A recent informal poll of top European business information specialists revealed that most information specialists had difficulties locating information about Eastern Europe. The survey, taken during TFPL's prestigious European Business Information Conference (EBIC) held in Milan in March 1996, was not particularly lengthy. The question invited comment only about geographic gaps and did not query the specialists about what kinds of information were missing from the various geographic regions. In subsequent discussion sessions during the conference, there was general agreement that the lack revolved around Eastern European company information. Taking this as a challenge, I returned from milan all fired up to investigate sources of Eastern European company information.
WHERE IN THE WORLD IS
Before embarking on such an investigation, the geographic boundaries of Eastern Europe must be understood. And here we find some interesting linguistic and geopolitical issues.
First of all, as I have noted previously , Eastern Europe can also be phrased as East Europe. Some databases use regional codes in addition to country codes. Business & Industry, for example, uses Eastern Europe (coded as EAE, with individual country codes linked to the "extra" code of EAEX) as does Reuter TextLine (coded as EEUR with the expanded code of EEURZ). Dow Jones News/Retrieval's regional code, EEU, is described as East Europe and restricts a search to publications emanating from Eastern Europe or solely devoted to Eastern European companies, industries and markets. IAC GlobalBASE shortens the region's name to East Europe (coded as 6EE).
Some files double post the region names with the extra, expanded codes but others do not. Reuter TextLine double-posts (all records coded with EEUR are also coded with EEURZ); Business & Industry rarely does (only ten records are coded both with EAE and EAEX).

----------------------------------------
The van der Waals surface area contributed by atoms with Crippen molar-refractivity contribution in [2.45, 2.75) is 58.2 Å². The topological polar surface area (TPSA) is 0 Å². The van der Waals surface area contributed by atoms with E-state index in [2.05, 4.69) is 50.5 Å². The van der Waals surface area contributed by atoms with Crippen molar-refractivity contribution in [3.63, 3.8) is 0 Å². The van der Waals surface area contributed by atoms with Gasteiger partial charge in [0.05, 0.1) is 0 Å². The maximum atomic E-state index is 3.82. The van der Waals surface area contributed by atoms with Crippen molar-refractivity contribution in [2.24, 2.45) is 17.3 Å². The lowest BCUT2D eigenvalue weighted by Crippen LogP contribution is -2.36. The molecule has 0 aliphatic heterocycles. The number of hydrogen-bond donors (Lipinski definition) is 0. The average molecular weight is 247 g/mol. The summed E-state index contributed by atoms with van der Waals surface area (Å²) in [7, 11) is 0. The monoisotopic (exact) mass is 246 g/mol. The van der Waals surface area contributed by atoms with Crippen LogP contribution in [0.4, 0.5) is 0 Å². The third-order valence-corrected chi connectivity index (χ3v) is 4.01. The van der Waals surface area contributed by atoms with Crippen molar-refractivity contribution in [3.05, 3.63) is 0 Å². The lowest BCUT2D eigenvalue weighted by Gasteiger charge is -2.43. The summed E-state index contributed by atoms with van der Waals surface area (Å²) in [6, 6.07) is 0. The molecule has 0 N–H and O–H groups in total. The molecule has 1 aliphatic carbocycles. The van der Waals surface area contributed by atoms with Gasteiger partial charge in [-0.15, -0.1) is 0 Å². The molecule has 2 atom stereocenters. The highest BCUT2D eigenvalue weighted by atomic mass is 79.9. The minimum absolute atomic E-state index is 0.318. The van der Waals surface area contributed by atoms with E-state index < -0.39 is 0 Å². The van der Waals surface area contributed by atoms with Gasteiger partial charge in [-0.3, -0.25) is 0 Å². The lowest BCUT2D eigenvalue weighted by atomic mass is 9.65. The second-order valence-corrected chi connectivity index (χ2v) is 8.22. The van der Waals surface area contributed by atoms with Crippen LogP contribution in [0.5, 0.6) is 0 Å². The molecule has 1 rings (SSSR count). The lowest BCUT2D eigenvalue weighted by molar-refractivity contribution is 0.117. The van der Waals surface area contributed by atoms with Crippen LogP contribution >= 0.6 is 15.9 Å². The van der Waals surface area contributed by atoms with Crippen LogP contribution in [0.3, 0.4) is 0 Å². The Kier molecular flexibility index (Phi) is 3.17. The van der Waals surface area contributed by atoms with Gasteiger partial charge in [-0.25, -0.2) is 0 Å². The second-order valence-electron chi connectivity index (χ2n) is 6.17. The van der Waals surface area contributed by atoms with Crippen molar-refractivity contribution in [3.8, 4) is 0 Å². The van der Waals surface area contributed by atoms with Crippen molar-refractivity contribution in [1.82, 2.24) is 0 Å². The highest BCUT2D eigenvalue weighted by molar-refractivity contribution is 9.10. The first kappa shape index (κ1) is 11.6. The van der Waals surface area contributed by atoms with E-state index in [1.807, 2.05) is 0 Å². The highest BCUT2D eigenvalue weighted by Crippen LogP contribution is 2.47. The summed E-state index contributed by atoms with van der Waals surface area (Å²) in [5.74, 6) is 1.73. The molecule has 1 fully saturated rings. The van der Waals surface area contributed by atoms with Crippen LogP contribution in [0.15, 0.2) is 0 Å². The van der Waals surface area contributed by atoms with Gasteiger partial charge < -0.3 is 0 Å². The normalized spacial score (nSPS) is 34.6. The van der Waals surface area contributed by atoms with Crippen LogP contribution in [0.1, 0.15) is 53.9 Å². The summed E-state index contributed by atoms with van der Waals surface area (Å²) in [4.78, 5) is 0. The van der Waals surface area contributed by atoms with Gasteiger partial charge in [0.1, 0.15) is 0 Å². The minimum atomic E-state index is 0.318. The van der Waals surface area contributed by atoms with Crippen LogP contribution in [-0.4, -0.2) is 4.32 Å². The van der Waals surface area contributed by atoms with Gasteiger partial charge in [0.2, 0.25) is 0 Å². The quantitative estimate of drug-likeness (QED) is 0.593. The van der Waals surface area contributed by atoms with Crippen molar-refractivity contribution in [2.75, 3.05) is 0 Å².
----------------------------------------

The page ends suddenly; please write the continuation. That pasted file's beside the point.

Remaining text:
When there is no regional designation, individual country names must be searched. This raises the question of which countries are actually in Eastern Europe. At one time, designations such as USSR, Comecon countries, or Warsaw Pact were synonymous with Eastern Europe. With the fall of the Berlin Wall and the breakup of the USSR came the concept of Commonwealth Independent States or CIS. But look at a map.
Many of the states that were part of the Soviet Union are not truly in Europe. Rather, they are more Asian or Middle Eastern than European. Places like Tajikstan, Kazakhstan, Uzbekistan, and Krygistan border China, Afghanistan, and Pakistan - hardly part of the European sphere. Russia straddles two continents. As commentator Peter Millar writes, "Russia is the frayed edge [of Europe]: a country which, in terms of its landmass, exists primarily in Asia. In terms of its population, however, it is decidedly European, and exists in what is conventionally considered Europe - west of the Urals...Russia, until the beginning of this century, behaved as a wholly European power, with attached Asian colonies" .
West of the Ural mountain range is a reasonable geographic definition for Europe. But not everything immediately west of the Urals is considered Eastern Europe. Some of it goes by the moniker of Central Europe. Countries such as Poland, the Czech Republic, Slovakia, and Hungary are frequently lumped together under the nomenclature of Central Europe rather than Eastern Europe.
From a database perspective, CAB International uses Central Europe to describe the region; Delphes, produced by the Paris Chamber of Commerce and Industry, has as its geographic term Central and Eastern Europe. Dun & Bradstreet ignores the entire issue. All of Eastern Europe and the ex-USSR countries are coded in International Dun's Market Identifiers with the continent Europe. The Wall Street Journal Europe publishes a monthly insert titled "Central European Economic Review" although its front-page column covering Central Europe is titled "Eastern Update: A Roundup of East European Business and Political Development. …